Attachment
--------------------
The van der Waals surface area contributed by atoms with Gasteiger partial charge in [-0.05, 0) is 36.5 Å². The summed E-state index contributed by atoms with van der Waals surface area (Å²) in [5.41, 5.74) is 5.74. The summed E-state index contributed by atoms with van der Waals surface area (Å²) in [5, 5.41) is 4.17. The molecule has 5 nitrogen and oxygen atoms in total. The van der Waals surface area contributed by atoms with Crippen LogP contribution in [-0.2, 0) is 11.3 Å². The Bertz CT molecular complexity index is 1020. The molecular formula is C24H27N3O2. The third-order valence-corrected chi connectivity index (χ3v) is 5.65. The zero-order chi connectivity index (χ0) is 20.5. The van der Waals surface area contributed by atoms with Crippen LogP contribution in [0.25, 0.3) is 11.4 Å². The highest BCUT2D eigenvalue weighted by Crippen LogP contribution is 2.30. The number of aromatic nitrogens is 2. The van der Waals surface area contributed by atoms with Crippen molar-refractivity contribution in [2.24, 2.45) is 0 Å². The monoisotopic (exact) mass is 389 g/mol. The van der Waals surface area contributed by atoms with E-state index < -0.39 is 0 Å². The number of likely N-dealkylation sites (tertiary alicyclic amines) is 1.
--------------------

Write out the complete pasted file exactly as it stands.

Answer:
The van der Waals surface area contributed by atoms with Gasteiger partial charge in [-0.05, 0) is 36.5 Å². The summed E-state index contributed by atoms with van der Waals surface area (Å²) in [5.41, 5.74) is 5.74. The summed E-state index contributed by atoms with van der Waals surface area (Å²) in [5, 5.41) is 4.17. The molecule has 5 nitrogen and oxygen atoms in total. The van der Waals surface area contributed by atoms with Crippen LogP contribution in [-0.2, 0) is 11.3 Å². The Bertz CT molecular complexity index is 1020. The molecular formula is C24H27N3O2. The third-order valence-corrected chi connectivity index (χ3v) is 5.65. The zero-order chi connectivity index (χ0) is 20.5. The van der Waals surface area contributed by atoms with Crippen LogP contribution in [0.25, 0.3) is 11.4 Å². The highest BCUT2D eigenvalue weighted by Crippen LogP contribution is 2.30. The number of aromatic nitrogens is 2. The van der Waals surface area contributed by atoms with Crippen molar-refractivity contribution in [2.24, 2.45) is 0 Å². The monoisotopic (exact) mass is 389 g/mol. The van der Waals surface area contributed by atoms with E-state index < -0.39 is 0 Å². The number of likely N-dealkylation sites (tertiary alicyclic amines) is 1.